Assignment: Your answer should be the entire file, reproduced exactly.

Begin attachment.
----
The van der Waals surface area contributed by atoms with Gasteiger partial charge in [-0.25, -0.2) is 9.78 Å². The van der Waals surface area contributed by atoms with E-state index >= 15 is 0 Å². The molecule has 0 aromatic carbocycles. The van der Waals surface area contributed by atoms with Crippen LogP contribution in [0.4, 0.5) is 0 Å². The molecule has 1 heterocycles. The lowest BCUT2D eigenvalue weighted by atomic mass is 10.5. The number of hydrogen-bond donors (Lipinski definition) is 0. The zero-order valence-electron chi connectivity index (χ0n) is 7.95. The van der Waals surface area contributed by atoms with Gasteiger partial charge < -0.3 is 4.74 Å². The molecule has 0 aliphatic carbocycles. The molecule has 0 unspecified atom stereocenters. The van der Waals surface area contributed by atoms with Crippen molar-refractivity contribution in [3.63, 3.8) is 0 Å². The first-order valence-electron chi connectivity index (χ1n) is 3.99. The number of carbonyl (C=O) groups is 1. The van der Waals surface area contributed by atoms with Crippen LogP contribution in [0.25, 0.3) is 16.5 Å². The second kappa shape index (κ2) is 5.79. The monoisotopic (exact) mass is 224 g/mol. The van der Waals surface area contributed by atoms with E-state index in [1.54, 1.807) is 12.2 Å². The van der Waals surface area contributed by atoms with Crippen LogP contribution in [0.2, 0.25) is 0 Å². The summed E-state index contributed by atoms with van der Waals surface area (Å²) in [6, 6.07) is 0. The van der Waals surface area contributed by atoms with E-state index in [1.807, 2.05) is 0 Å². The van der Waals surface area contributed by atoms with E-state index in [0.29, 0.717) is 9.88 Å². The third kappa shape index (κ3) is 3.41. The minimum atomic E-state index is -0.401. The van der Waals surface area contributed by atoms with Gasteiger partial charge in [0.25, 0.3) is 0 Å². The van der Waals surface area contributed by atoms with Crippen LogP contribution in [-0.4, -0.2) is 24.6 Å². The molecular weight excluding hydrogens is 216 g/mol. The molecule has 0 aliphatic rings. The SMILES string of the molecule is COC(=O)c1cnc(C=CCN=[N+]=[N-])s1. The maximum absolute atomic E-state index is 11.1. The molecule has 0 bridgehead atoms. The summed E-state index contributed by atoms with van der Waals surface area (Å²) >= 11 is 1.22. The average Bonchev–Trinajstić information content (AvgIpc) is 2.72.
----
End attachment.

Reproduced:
The van der Waals surface area contributed by atoms with Gasteiger partial charge in [-0.25, -0.2) is 9.78 Å². The van der Waals surface area contributed by atoms with E-state index >= 15 is 0 Å². The molecule has 0 aromatic carbocycles. The van der Waals surface area contributed by atoms with Crippen LogP contribution in [0.4, 0.5) is 0 Å². The molecule has 1 heterocycles. The lowest BCUT2D eigenvalue weighted by atomic mass is 10.5. The number of hydrogen-bond donors (Lipinski definition) is 0. The zero-order valence-electron chi connectivity index (χ0n) is 7.95. The van der Waals surface area contributed by atoms with Gasteiger partial charge < -0.3 is 4.74 Å². The molecule has 0 aliphatic carbocycles. The molecule has 0 unspecified atom stereocenters. The van der Waals surface area contributed by atoms with Crippen molar-refractivity contribution in [3.63, 3.8) is 0 Å². The first-order valence-electron chi connectivity index (χ1n) is 3.99. The number of carbonyl (C=O) groups is 1. The van der Waals surface area contributed by atoms with Crippen LogP contribution in [0.25, 0.3) is 16.5 Å². The second kappa shape index (κ2) is 5.79. The monoisotopic (exact) mass is 224 g/mol. The van der Waals surface area contributed by atoms with E-state index in [1.54, 1.807) is 12.2 Å². The van der Waals surface area contributed by atoms with Crippen LogP contribution in [0.2, 0.25) is 0 Å². The summed E-state index contributed by atoms with van der Waals surface area (Å²) in [6, 6.07) is 0. The van der Waals surface area contributed by atoms with E-state index in [1.807, 2.05) is 0 Å². The van der Waals surface area contributed by atoms with E-state index in [0.29, 0.717) is 9.88 Å². The third kappa shape index (κ3) is 3.41. The minimum atomic E-state index is -0.401. The van der Waals surface area contributed by atoms with Gasteiger partial charge in [0.25, 0.3) is 0 Å². The van der Waals surface area contributed by atoms with Crippen LogP contribution in [-0.4, -0.2) is 24.6 Å². The molecular weight excluding hydrogens is 216 g/mol. The molecule has 0 aliphatic rings. The SMILES string of the molecule is COC(=O)c1cnc(C=CCN=[N+]=[N-])s1. The maximum absolute atomic E-state index is 11.1. The molecule has 0 bridgehead atoms. The summed E-state index contributed by atoms with van der Waals surface area (Å²) >= 11 is 1.22. The average Bonchev–Trinajstić information content (AvgIpc) is 2.72.